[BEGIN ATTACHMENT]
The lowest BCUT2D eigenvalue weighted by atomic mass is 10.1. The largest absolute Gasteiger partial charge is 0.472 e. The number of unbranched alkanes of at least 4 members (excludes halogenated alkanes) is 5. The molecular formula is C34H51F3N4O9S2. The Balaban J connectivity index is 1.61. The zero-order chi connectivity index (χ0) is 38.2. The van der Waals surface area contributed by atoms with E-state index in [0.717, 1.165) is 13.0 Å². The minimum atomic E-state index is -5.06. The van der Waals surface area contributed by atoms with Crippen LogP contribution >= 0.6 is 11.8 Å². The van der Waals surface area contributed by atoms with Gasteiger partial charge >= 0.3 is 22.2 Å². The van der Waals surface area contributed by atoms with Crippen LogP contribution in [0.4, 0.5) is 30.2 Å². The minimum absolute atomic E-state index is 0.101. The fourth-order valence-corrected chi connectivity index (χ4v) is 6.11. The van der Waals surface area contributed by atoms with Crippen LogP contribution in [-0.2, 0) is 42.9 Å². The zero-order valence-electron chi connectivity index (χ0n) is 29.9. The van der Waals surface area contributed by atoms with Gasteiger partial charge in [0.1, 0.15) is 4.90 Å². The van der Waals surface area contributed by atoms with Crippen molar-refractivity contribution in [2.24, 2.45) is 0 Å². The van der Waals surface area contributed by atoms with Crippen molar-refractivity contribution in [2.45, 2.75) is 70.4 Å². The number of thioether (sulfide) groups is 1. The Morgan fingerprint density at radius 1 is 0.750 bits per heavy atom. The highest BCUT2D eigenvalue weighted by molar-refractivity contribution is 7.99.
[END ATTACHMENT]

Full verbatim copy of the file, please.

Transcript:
The lowest BCUT2D eigenvalue weighted by atomic mass is 10.1. The largest absolute Gasteiger partial charge is 0.472 e. The number of unbranched alkanes of at least 4 members (excludes halogenated alkanes) is 5. The molecular formula is C34H51F3N4O9S2. The Balaban J connectivity index is 1.61. The zero-order chi connectivity index (χ0) is 38.2. The van der Waals surface area contributed by atoms with E-state index in [0.717, 1.165) is 13.0 Å². The minimum atomic E-state index is -5.06. The van der Waals surface area contributed by atoms with Crippen LogP contribution >= 0.6 is 11.8 Å². The van der Waals surface area contributed by atoms with Gasteiger partial charge >= 0.3 is 22.2 Å². The van der Waals surface area contributed by atoms with Crippen LogP contribution in [0.4, 0.5) is 30.2 Å². The minimum absolute atomic E-state index is 0.101. The fourth-order valence-corrected chi connectivity index (χ4v) is 6.11. The van der Waals surface area contributed by atoms with Crippen LogP contribution in [-0.2, 0) is 42.9 Å². The zero-order valence-electron chi connectivity index (χ0n) is 29.9. The van der Waals surface area contributed by atoms with Gasteiger partial charge in [0.1, 0.15) is 4.90 Å². The van der Waals surface area contributed by atoms with Crippen molar-refractivity contribution in [2.24, 2.45) is 0 Å². The van der Waals surface area contributed by atoms with Crippen molar-refractivity contribution in [2.45, 2.75) is 70.4 Å². The number of thioether (sulfide) groups is 1. The Morgan fingerprint density at radius 1 is 0.750 bits per heavy atom. The highest BCUT2D eigenvalue weighted by molar-refractivity contribution is 7.99.